If its stock price were based solely on its quarterly results, Qualcomm (NASDAQ:QCOM) shares would be flying high this year. Alas, there's a great deal more to this chipmaker's story than its financials, which is why the bears are ruling the day.
Unlike those of many of its semiconductor industry peers, Qualcomm's shares are down significantly in 2017 -- nearly 12% so far -- and considering the potentially concerning developments still unfolding, that bearish sentiment isn't over. Investors who follow the tech industry have likely heard at least some of the legal news coming from the Qualcomm camp.
The bears have the floor
The negativity surrounding the company begins and ends with its multiple legal conflicts. The latest series of lawsuits -- Qualcomm has been down this path before -- started last year with charges from a South Korea regulatory body that the licensing fees it imposes for its industry-standard mobile patents were anti-competitive.
Though the matter is still pending, South Korea levied its largest fine ever, a whopping $854 million which Qualcomm has vowed to fight. Not to be outdone, the U.S. Federal Trade Commission (FTC) jumped aboard the legal train, filing its own complaint against Qualcomm alleging the same misuse of its dominant mobile chip and modem position as South Korea claims.
As if its battles with large governmental agencies weren't enough justification for Qualcomm bears, longtime customer Apple (NASDAQ:AAPL) joined the party by filing its own $1 billion lawsuit. Apple claims that, as retribution for it helping South Korea's investigation, Qualcomm withheld $1 billion in rebates it was owed.
The legal back-and-forth between Qualcomm and Apple took another ill turn for the chipmaker recently, with new claims that the licensing agreements the iPhone maker has been subjected to are invalid. Bottom line, Apple hopes for a ruling that would allow it to buy Qualcomm's chips and forego the licensing payments altogether.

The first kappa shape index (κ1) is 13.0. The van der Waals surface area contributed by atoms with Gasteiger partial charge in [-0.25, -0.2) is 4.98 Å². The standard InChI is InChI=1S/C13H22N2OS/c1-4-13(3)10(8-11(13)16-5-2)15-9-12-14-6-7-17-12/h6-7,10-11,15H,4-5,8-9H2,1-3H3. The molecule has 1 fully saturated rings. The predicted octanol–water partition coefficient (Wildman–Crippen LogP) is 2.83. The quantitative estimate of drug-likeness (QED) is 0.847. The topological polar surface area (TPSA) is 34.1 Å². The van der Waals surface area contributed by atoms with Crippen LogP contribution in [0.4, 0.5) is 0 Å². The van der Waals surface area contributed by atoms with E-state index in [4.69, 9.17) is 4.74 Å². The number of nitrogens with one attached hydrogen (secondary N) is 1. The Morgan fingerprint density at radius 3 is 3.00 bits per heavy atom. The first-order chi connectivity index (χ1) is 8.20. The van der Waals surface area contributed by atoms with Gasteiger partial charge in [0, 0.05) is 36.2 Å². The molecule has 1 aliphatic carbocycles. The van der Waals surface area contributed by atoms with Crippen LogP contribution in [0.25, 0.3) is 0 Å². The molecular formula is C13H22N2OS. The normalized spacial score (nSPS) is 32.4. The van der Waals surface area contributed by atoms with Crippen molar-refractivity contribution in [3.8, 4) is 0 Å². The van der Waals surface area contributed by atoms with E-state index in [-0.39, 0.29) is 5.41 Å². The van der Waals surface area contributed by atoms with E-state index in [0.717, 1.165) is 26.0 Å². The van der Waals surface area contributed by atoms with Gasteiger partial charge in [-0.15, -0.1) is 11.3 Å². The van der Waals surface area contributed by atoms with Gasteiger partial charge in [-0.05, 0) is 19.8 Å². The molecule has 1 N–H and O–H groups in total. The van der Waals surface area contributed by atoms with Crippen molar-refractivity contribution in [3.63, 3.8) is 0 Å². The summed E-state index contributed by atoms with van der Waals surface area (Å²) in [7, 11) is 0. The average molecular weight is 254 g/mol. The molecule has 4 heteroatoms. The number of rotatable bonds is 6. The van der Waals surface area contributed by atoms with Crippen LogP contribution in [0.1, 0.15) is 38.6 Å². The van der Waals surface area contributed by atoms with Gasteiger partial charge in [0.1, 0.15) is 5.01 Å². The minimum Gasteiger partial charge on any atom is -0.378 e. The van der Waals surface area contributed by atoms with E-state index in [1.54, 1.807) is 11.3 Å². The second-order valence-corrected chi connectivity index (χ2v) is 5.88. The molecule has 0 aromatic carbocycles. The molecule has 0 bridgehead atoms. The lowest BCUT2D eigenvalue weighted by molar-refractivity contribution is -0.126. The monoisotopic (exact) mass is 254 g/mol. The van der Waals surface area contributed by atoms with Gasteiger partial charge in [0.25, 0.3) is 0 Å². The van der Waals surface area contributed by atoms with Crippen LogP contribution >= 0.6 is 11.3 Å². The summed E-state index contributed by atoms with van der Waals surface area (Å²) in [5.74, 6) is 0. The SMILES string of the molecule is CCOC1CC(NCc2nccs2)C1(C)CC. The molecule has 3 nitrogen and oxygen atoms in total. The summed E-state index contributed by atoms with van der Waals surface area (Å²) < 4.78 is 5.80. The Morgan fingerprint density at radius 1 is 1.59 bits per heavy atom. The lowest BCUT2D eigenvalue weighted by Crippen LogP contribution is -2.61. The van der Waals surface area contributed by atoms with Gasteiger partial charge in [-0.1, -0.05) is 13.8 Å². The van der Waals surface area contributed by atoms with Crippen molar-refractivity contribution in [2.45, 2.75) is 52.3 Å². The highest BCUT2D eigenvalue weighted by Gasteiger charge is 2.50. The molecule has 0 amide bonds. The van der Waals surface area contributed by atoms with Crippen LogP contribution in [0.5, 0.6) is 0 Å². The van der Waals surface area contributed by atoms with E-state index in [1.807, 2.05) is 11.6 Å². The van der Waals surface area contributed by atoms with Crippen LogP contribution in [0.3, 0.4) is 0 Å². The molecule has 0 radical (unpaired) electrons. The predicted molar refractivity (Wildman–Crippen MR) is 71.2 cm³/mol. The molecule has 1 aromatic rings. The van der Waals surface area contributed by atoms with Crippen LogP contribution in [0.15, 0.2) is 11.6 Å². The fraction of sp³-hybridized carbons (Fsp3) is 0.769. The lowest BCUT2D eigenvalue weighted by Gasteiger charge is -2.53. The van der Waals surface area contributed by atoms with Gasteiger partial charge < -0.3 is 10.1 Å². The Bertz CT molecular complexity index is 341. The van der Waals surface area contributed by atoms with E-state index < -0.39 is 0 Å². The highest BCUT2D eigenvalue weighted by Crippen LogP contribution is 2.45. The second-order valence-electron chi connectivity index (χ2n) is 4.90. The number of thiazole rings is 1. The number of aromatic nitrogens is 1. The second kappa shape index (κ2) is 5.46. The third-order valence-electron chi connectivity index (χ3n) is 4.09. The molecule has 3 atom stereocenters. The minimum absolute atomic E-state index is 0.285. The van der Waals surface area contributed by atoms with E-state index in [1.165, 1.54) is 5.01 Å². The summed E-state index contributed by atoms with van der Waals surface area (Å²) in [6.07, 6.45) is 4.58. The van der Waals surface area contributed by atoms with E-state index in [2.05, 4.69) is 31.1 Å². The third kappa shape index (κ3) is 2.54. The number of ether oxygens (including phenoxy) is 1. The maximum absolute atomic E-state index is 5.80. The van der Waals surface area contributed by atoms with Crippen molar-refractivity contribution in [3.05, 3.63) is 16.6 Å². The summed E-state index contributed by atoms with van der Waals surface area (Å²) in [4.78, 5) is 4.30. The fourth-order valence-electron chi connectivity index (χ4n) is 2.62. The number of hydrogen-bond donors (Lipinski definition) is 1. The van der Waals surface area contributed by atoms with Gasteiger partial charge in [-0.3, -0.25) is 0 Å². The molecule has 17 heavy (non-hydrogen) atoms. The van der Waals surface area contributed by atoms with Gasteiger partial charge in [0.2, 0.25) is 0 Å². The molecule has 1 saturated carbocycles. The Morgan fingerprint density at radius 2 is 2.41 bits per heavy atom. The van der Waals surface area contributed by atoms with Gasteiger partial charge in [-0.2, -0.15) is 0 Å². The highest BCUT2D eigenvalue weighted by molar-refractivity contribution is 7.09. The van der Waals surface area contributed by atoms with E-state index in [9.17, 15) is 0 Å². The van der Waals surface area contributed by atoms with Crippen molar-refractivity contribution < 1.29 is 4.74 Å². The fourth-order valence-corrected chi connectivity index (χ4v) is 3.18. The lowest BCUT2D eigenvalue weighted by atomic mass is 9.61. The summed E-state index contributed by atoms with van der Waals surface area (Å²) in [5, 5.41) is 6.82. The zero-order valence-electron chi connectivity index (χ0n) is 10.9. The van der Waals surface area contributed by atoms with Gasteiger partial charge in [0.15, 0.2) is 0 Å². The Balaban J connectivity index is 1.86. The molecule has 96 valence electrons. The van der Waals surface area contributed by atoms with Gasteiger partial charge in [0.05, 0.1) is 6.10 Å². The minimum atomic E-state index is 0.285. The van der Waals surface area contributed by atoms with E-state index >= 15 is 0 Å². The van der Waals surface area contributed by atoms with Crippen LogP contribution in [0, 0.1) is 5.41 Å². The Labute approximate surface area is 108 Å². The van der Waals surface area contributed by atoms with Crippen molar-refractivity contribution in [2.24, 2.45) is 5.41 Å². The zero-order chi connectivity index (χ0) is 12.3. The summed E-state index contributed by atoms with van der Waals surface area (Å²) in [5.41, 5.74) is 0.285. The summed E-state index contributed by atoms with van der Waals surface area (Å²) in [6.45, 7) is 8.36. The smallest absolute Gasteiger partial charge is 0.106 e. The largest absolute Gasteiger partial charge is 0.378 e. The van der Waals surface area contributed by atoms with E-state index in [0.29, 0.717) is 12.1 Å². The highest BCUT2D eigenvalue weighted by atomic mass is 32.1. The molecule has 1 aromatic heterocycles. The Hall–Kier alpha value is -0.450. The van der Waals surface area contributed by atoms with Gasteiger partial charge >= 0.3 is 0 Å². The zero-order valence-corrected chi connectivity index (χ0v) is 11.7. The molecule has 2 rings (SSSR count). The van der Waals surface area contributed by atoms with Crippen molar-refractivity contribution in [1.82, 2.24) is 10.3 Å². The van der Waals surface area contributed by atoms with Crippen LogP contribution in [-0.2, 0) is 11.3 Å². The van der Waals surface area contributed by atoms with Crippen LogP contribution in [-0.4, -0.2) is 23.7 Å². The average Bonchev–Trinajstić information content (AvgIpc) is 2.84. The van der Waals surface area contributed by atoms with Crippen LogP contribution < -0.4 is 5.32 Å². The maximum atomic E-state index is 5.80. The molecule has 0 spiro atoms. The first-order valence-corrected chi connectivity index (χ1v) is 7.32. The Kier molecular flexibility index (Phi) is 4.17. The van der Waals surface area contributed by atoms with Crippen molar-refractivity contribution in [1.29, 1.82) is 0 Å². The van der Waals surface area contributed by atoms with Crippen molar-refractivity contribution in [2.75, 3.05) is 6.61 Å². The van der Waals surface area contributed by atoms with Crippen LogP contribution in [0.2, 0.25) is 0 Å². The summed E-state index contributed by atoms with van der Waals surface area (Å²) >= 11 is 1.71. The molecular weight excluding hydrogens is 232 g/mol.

Apple has gone so far as to withhold royalty payments to its suppliers, which those companies would normally pay in turn to Qualcomm. That move led Qualcomm to revise its revenue guidance for the current quarter downward by $500 million, to a range of $4.8 billion to $5.6 billion from the prior forecast of $5.3 billion to $6.1 billion.
Why it matters
Excluding one-time items, Qualcomm reported a solid 8% jump in revenue last quarter of $6 billion. The revenue breakdown and subsequent earnings before taxes, speaks volumes about how critical Qualcomm's licensing revenue is to its bottom line.
Of its $6 billion in quarterly sales, $3.68 billion was derived from Qualcomm's CMDA (Code Division Multiple Access) technologies unit or QCT. The balance of $2.25 billion was generated by Qualcomm technology licensing, QTL for short.
This is where the bear case for Qualcomm really hits home. Though QTL accounted for just 38% of total sales, it was responsible for a whopping 87% of earnings before taxes. Not surprisingly, anything that even remotely impacts Qualcomm's QTL results in a negative manner is cause for concern, which bearish investors are quick to point out.
Where to from here?
Another possible bearish sign is that Qualcomm's planned $38 billion acquisition of NXP Semiconductors (NASDAQ:NXPI), after multiple extensions to acquire the needed shareholder votes, is being called into question. Qualcomm is already exploring the Internet of Things (IoT) market, but the NXP deal would give it a significant boost.
Qualcomm is no stranger to regulatory and legal woes, having paid China a whopping $975 million fine and lowered its licensing fees to settle similar allegations it's facing now. Since then, the Chinese market has become one of Qualcomm's key growth drivers, so don't be too surprised if the current legal issues turn out to be, in retrospect, short-term blips for the company. But for now, the bears have the floor.
Tim Brugger has no position in any stocks mentioned. The Motley Fool owns shares of and recommends Apple and Qualcomm. The Motley Fool recommends NXP Semiconductors. The Motley Fool has a disclosure policy.